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Scourie More

Sutherland, Scotland

Scourie More

The area around Scourie on the northwest coast of the Highlands has become a classic site for the study of the geological history of Scotland’s Precambrian basement rocks. Such rocks, known as the Lewisian, are exposed along the west coast from Loch Eriboll towards Loch Maree, but at Scourie, the metamorphic rocks have not been modified since their formation over 2 billion years ago. These rocks, studied in conjunction with the basement rocks elsewhere in the region have allowed the deduction of a geological history that dates back to around 3 billion years.

Scourie More

These Lewisian basement rocks are thought to underlie much of Scotland. However, it is only here on the west coast and on some of the Hebridean islands (particularly the Outer Hebrides) that they are exposed at the surface, though some inliers do exist elsewhere in the Highlands.

Here, the exposures are bounded to the east by the Moine Thrust and to the west by the sea. The rocks in this region are referred to as the Scourian Complex.

Scourie More

Three main regions exist: Northern, Central and Southern, with the Central region lying between Scourie and Gruinard Bay.

The rocks of the Central region have escaped deformation and metamorphism since their formation approximately 2.5 Ga. The rocks of the Northern and Southern regions however have undergone reworking during the Laxfordian.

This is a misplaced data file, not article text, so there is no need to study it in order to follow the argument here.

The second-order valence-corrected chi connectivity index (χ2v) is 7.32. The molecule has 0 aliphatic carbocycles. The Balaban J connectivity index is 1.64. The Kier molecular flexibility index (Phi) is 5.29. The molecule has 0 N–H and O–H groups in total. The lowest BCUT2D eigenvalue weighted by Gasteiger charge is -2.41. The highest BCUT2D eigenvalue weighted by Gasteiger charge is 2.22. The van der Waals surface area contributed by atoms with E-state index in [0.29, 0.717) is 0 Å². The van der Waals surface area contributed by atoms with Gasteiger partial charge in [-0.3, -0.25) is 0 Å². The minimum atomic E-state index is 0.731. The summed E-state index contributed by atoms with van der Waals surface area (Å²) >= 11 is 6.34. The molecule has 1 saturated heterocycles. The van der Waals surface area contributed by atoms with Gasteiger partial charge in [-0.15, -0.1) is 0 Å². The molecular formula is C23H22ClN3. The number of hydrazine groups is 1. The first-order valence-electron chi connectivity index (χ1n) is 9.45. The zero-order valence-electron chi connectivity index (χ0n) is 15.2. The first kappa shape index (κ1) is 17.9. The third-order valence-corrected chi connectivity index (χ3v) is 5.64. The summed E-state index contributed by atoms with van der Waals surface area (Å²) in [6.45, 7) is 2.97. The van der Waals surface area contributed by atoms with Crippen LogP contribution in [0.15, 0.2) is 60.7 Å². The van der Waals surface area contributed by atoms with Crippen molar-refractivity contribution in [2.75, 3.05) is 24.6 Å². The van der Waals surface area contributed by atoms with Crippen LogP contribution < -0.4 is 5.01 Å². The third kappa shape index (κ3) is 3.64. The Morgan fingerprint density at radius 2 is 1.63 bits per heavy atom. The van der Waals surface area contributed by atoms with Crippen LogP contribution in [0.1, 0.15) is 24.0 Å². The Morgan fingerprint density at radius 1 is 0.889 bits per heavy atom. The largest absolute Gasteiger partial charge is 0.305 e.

A (very) simplified chronology of the evolution of the Scourian Complex is as follows:

  • 2.9 Billion Years: formation of Scourian sedimentary and igneous rocks
  • 2.5 Billion Years: creation of Scourian Complex – granulite to amphibolite facies (high grade metamorphism)
  • 2.4 – 2.0 Billion Years: intrusion of Scourie dyke swarm
  • 1.7 – 1.1 Billion Years: deformation and metamorphism of Scourian Complex during the Laxfordian

Note: Scourian corresponds to Badcallian event

Scourie MoreThe Scourian rocks are mostly banded acid-gneisses that are considered to have a plutonic igneous origin.

Metasediments are uncommon, though still present. The Scourian Complex is therefore considered to have formed in a subduction zone setting. The composition of these rocks corresponds with many other high grade Archaean terranes elsewhere in the world.

Scourie MoreThe Scourie dyke swarm covers a large area (at least 120km x 250km), with the dykes generally trending SE-NW or E-W. They are numerous and thought to have been intruded at a time of great crustal extension. The most abundant rock type of the dykes is quartz-dolerite.

Text courtesy of

100 Great Geosites

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  • Scourie More © Rob Butler
  • Garnets © Anne Burgess (Source Creative Commons Attribution-ShareAlike 2.0 license.
  • Folded Gneiss © Anne Burgess (Source Creative Commons Attribution-ShareAlike 2.0 license.
  • 'Graphic' texture formed by intergrowth of Quartz and Feldpar © Anne Burgess (Source Left and Right) Creative Commons Attribution-ShareAlike 2.0 license.
  • Scourie Dyke © Anne Burgess (Source Left and Right) Creative Commons Attribution-ShareAlike 2.0 license.
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